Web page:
The falling rise of grief

Note: On Thursday, February 6, 2020, a National Weather Service-confirmed EF-1 tornado touched down in Spartanburg, SC, running east on a devastating 10-mile course. One casualty, among many, a grand pecan tree that graced the entrance of Clevedale Historic Inn and Gardens.


Stately, thou hast stood, withstood time’s test,
year through year unto a centenary,
aye, more of seasons.
From first planting that long-ago Spring day,
to paraphrase Hamlet’s word, to both manner and manor born,
thou hast been through fiery summers,
balmy autumnal breezes,
many a wintry snap of faint-cold,
then again greeting another birthday Spring.

And how rich hath been thine off’rings,
the treasur’d harvest of thy limbs,
falling measure by measure for creaturely pleasure
to take and bake and make Southern tradition’s delicacy.

Now, no more.
Nature’s mightiest blast,
a barreling train of wind and rain,
battered, bent, broke, felled thee.

pecan tree, DOD 2-6-20

I wonder.
Is it I only who notices,
and in noticing, knows,
and in knowing, grieves that thou hast departed?


frolicking squirrels,
nesting birds,
e’en the night sky,
now, fore’er searching,
longing to see thy daily branch-fingered hands
rising in orison’d pleading for a gentle rest ‘til dawn’s light –
lament thy loss
and, in such sorrow,
wouldst try to deny thy death.

Farewell, friend,
for thou played thy part to a most excellent fare-thee-well.

‘Til my last breath –
for knowing that ne’er shall I see
the one to follow thee grow as large as thou wast,
I mourn thee.

4 thoughts on “The falling rise of grief

  1. What a fitting epitaph and memorial to a noble and faithful botanical being. It would be comforting to know how many of the tree’s progeny survive and thrive and how far-flung they may be. (Thank you, squirrels!) I’m convinced that trees possess some kind of sentience. (If you haven’t read The Secret Life of Trees, Ted would highly recommend it.)

    I too mourn your leafy comrade’s loss, Paul. Thank you for feeling and expressing it so deeply.




  2. Paul,

    I can’t add much to what Karen said. Anyone who has been to Clevedale will miss that tree… it was a welcoming and stately presence and I’m sorry it is gone.

    Much love


  3. Thank you, Karen. And I looked up “The Secret Life of Trees,” but couldn’t find a reference to/for it. I did find, “The Hidden Life of Trees” by Peter Wohlleben, which triggered a memory (which was stirred, too, by the storm of last Thursday and the devastation left in its wake). Several weeks ago, I listened to a NPR interview with Mr. Wohlleben who spoke passionately about his life-change, course-correction from a member of the forestry service in Germany to an advocate for the ecology. His eloquence, in talking about what it was to cut down trees to his epiphany about the amazingly sensitive, indeed, living and interconnected life of trees, moved me deeply. Hence, now that the storm hath come. changing the landscape of Clevedale, I have deeper appreciation for, as you write, Karen, these “botanical being(s).” Aye, yesterday, I said to Pontheolla, “Honey, if you had asked me earlier, ‘Paul, do you think you would mourn the loss of a tree?’, I probably would have answered, ‘You mean the same way I would sorrow at the death of a person or a family pet. No, I doubt it.’ Now, I know differently, for lament the loss of trees, especially this grand pecan tree, surely, I do!”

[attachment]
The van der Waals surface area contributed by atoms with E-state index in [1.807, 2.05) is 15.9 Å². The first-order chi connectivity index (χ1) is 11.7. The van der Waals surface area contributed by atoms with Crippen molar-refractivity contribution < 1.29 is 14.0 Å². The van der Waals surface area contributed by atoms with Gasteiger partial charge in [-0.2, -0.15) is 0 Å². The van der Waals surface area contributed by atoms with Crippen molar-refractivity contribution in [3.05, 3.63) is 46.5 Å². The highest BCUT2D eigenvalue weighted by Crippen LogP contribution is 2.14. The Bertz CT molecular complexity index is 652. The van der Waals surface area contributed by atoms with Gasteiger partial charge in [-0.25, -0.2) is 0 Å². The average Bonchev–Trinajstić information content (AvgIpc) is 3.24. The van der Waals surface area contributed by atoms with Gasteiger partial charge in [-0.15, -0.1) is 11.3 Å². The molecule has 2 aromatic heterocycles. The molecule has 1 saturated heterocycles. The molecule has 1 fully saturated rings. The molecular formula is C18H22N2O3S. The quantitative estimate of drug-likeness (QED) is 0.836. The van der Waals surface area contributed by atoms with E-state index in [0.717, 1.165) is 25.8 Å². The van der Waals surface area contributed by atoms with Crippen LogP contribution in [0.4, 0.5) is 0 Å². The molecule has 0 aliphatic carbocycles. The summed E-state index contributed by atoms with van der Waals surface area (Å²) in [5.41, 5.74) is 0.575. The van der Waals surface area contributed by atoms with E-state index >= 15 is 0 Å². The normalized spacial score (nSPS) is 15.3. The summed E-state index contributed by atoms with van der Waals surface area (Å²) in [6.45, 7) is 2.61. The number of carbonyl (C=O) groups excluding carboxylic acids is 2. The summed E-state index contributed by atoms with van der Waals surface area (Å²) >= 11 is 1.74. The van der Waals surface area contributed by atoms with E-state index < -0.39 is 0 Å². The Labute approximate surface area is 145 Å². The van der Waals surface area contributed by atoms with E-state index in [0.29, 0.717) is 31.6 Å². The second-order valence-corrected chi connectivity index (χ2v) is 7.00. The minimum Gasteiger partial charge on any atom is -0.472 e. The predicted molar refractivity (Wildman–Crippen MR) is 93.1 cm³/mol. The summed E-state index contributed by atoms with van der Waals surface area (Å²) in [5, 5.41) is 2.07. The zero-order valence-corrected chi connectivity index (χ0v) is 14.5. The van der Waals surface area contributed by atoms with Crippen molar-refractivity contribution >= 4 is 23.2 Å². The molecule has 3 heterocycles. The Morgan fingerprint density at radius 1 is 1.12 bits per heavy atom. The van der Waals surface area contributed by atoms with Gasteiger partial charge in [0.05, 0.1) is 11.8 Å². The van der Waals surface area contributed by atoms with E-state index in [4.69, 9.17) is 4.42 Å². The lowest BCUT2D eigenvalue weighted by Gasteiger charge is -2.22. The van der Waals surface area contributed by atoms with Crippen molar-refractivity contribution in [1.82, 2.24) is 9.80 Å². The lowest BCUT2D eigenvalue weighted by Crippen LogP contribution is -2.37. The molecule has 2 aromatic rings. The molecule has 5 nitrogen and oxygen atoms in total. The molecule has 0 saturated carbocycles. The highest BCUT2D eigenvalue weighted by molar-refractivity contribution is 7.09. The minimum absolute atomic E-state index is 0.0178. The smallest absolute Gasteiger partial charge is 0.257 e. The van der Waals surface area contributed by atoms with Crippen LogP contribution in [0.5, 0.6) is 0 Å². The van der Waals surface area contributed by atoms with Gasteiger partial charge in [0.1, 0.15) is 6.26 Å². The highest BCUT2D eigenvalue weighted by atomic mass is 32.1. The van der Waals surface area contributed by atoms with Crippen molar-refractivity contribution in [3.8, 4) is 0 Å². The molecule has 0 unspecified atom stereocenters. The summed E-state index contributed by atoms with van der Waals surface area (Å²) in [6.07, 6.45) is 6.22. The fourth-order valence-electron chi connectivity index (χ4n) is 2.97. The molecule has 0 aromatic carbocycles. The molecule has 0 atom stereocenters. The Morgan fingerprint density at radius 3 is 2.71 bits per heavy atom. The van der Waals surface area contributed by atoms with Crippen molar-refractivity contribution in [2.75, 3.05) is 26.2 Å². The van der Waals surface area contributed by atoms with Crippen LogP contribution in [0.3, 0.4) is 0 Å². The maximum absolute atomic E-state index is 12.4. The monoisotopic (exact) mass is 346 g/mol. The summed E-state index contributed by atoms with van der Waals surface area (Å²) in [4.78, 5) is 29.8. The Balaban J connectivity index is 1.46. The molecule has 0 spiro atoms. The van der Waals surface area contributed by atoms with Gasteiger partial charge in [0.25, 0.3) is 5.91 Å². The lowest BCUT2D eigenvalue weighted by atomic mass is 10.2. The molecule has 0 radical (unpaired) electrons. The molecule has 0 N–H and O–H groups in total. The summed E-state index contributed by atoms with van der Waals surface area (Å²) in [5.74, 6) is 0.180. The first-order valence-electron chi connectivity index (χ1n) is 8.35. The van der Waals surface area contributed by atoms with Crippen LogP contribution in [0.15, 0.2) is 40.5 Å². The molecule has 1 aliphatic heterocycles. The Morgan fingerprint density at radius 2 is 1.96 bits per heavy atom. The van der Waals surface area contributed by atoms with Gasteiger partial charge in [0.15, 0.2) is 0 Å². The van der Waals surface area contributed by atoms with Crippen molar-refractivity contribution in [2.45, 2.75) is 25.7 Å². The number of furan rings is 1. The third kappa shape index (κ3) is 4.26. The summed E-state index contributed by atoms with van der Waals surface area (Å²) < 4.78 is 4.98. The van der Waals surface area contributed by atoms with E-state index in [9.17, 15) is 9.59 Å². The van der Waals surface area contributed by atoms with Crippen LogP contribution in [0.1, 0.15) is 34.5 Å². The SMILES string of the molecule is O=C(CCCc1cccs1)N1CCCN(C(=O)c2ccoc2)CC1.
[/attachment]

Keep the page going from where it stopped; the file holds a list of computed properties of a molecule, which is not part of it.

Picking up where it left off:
Thank you, Loretta. Yes, that tree, with its widespread branches, standing o’er the granite stone, Clevedale 1798, was quite the “welcoming and stately presence.” As I stand on the grounds and look, I, through tears, still visualize that tree.



    1. Yes, Paul. So sorry for giving you the wrong name of the Wohlleben book, but I’m so glad you had heard him on the radio. Sounds like a timely connection to make. Ted read that book a couple of years ago and still talks about it. We lost two massive trees in the yard of the house we lived in before our current house (in which we lived for 23 years), and I remember mourning their loss for a very long time. I had learned much from living so close to one of them and had written about it a number of times before we had to take it down. I feel for you and Pontheolla and all who knew and loved the pecan tree. It’s so important to have relationships with non-human living things; it makes us aware of the web of life in which we have our being. I think St. Francis had the right idea!

      Much love,



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